Once a sponsor has been found, and has funded the incubator, it can begin accepting applications. Applicants will submit their proposals for implementing the FDT, and the mentor and sponsors will decide to accept or reject the application.
5. Project Development
If accepted, the sponsored project will be given a grant, and will be entitled to the benefits of the Support Agreement. Initially this could entail some build out, with contractually defined contributions by the mentor. If the mentor invests time on a sponsored project, the Support Agreement may include provisions for time-based billing. In this way, grant money provides steady income for the mentor during the development phase.
6. Operations and Revenue Stream
As sponsored projects launch and begin their own commercial operations, they enter the main phase of the Support Agreement. They may have ongoing requests both regular and for new/expansive development efforts. The mentor will provide ongoing assistance with these efforts as the agreement specifies. For their part, the sponsored project makes Support Agreement payments to the incubator, where they will be further split between the mentor and sponsor.
Example (Founding Incubator)
How does the RDOV model align incentives?
The mentor has a career working creatively on their incubated project as well as specially chosen successors, while receiving both short and long-term income. By defining the terms up front, the mentor is easily able to budget and plan to outsource supplemental services such as front-line support or hosting. This leaves the core intellectual work to accomplish, which the mentor is an expert at.
Even if the sponsored projects lose out to a third party, that party may also want a standalone Support Agreement with the mentor. This will not be on as good of terms as for projects that go through the incubator, but these sorts of support agreements are how many successful software companies operate today. If no viable results come from any of the branches, the grant money will have paid for the mentors time working on sponsored projects.
The sponsor is able to invest in a specific thesis with the guarantee of expert, long term technical guidance on execution. Because the mentor’s incubator project and sponsored projects are open source, the sponsor has complete visibility into the value proposition and results. The mentor is also an expert technical investment advisor, filtering unqualified applicants and infeasible projects from the investment pool.
The sponsored project receives an open and well maintained platform to build or operate on, as well as the mentoring and support of the platform developers. This may greatly reduce time to launch, and will certainly reduce long term maintenance costs. Whether a sponsored project is another open venture or a corporation, there is no better assistance they could ask for than the mentor’s.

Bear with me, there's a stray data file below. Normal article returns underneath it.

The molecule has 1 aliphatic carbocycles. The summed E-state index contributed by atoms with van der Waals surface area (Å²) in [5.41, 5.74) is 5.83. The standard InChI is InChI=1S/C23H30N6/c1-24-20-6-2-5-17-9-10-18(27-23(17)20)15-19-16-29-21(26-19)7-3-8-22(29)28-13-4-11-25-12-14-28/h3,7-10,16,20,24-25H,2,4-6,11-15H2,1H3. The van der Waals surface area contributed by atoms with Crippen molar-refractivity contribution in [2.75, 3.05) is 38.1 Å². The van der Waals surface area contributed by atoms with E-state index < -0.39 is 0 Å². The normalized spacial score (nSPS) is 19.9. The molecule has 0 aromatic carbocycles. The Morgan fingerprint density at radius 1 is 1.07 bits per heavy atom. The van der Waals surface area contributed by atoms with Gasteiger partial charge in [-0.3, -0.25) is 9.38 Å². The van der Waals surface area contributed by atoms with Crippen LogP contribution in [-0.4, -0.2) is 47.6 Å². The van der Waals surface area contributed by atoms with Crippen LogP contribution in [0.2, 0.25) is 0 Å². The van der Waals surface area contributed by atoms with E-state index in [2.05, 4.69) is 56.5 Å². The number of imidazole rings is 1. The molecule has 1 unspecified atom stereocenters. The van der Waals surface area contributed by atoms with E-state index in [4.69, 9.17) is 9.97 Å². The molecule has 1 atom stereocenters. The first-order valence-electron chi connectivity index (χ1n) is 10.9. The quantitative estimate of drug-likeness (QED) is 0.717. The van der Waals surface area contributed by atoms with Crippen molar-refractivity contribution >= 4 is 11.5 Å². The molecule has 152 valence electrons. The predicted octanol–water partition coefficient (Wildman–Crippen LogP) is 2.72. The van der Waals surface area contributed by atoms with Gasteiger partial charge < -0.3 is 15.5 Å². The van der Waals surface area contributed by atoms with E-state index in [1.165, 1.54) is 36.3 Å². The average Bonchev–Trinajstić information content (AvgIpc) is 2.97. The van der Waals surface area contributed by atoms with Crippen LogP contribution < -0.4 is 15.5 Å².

Consumers win because a viable and thriving open source R&D sector means more open source products. Open source products give consumers control, choice, and privacy. More R&D being open should accelerate even the closed R&D pace through free cross-pollination of ideas.
Open Ventures: A New Organizational Paradigm
Open Venture - A for-profit project or business that uses primarily open source technology to achieve its goals.
Using the RDOV model, open ventures can be chained to create vertically integrated, complex products and services, while maintaining a simple, developer controlled organization. These organizations are complimentary with, but potentially much looser than that provided by incorporation.
Support Agreements and Grants are much less strict, regulated, and complex than incorporation and securities. They are something that individuals or small teams can easily interface with. They are uniquely suited to the environment of open source development, where the contributors may have no geographic relationship, or formal organization and may be using pseudonyms.
Open ventures may start as individuals or small, informal R&D teams. These teams can arrange themselves on the fly, then do real, openly verifiable work and support, receiving payment in cryptocurrencies. From there, they can either expand to economies of scale using these contracts and structure, or simply disband.
The low barrier to entry and rapid project lifecycle should produce a wealth of open ventures. On the successful end of the spectrum, it is not clear where the limits of the legal structure is. It may be possible that an individual or small team of developers could operate a very large scale open venture, comparable with any corporation.
Future Development Thesis
The RDOV business model is based on industry best-practices but untested in specifics. Among other things, this means that contracts and basic details of RDOV arrangements have not been worked out. These need to be created, made available for public review, and then beta tested by entrepreneurs.
This whitepaper and other generic RDOV resources such as use cases and sample contracts will be hosted on the rdov.co domain as a public service by Deginner.
To provide a funding and organization framework for RDOV development, a franchise should be created which will facilitate best practices for Open Ventures. This will take the form of a web app named Our Dove. The franchise aspect of Our Dove will be to offer a user interface for managing RDOV contracts and relationships, and eventually supplementary outsourcing for front line support, hosting, DevOps and other services. This should allow greater specialization and focus for open ventures while giving the Our Dove corporation a long-term incentive for experimentation, development and marketing of the RDOV model itself.
Our Dove should be crowdfunded, to encourage community involvement from day one. As consensus contracts and best practices emerge, Our Dove will incorporate them into its UX. Through crowdfunding, Our Dove will be the first sponsored project, even before the Founding Incubator is created. Deginner will be the mentor, providing the application framework Deglet. Its sponsors will be the crowdfunding supporters. Its users will be generation after generation of RDOV-style ventures leveraging the tools and services Our Dove creates.
The contributors views and opinions are their own. Google, Android, The Linux Foundation, Deginner, Our Dove and all other proper nouns, copyright, trademark, and otherwise property of their respective owners. No relationship or association is intended or implied.